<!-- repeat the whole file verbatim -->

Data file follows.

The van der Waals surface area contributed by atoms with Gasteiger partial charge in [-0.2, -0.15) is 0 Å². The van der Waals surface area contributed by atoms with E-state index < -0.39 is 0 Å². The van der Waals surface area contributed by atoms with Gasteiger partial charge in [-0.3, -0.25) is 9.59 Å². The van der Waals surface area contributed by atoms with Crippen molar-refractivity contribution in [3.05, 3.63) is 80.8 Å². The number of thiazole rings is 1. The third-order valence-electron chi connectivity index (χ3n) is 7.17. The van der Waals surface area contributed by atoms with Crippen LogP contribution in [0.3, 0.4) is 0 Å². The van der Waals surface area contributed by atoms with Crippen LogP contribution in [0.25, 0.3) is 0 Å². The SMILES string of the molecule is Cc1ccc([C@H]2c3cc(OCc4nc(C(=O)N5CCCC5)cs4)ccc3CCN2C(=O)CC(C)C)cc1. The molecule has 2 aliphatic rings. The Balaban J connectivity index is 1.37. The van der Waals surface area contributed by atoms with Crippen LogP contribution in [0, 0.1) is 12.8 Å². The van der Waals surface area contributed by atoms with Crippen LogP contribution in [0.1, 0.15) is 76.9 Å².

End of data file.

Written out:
The van der Waals surface area contributed by atoms with Gasteiger partial charge in [-0.2, -0.15) is 0 Å². The van der Waals surface area contributed by atoms with E-state index < -0.39 is 0 Å². The van der Waals surface area contributed by atoms with Gasteiger partial charge in [-0.3, -0.25) is 9.59 Å². The van der Waals surface area contributed by atoms with Crippen molar-refractivity contribution in [3.05, 3.63) is 80.8 Å². The number of thiazole rings is 1. The third-order valence-electron chi connectivity index (χ3n) is 7.17. The van der Waals surface area contributed by atoms with Crippen LogP contribution in [0.3, 0.4) is 0 Å². The van der Waals surface area contributed by atoms with Crippen LogP contribution in [0.25, 0.3) is 0 Å². The SMILES string of the molecule is Cc1ccc([C@H]2c3cc(OCc4nc(C(=O)N5CCCC5)cs4)ccc3CCN2C(=O)CC(C)C)cc1. The molecule has 2 aliphatic rings. The Balaban J connectivity index is 1.37. The van der Waals surface area contributed by atoms with Crippen LogP contribution in [0, 0.1) is 12.8 Å². The van der Waals surface area contributed by atoms with Crippen LogP contribution in [0.1, 0.15) is 76.9 Å².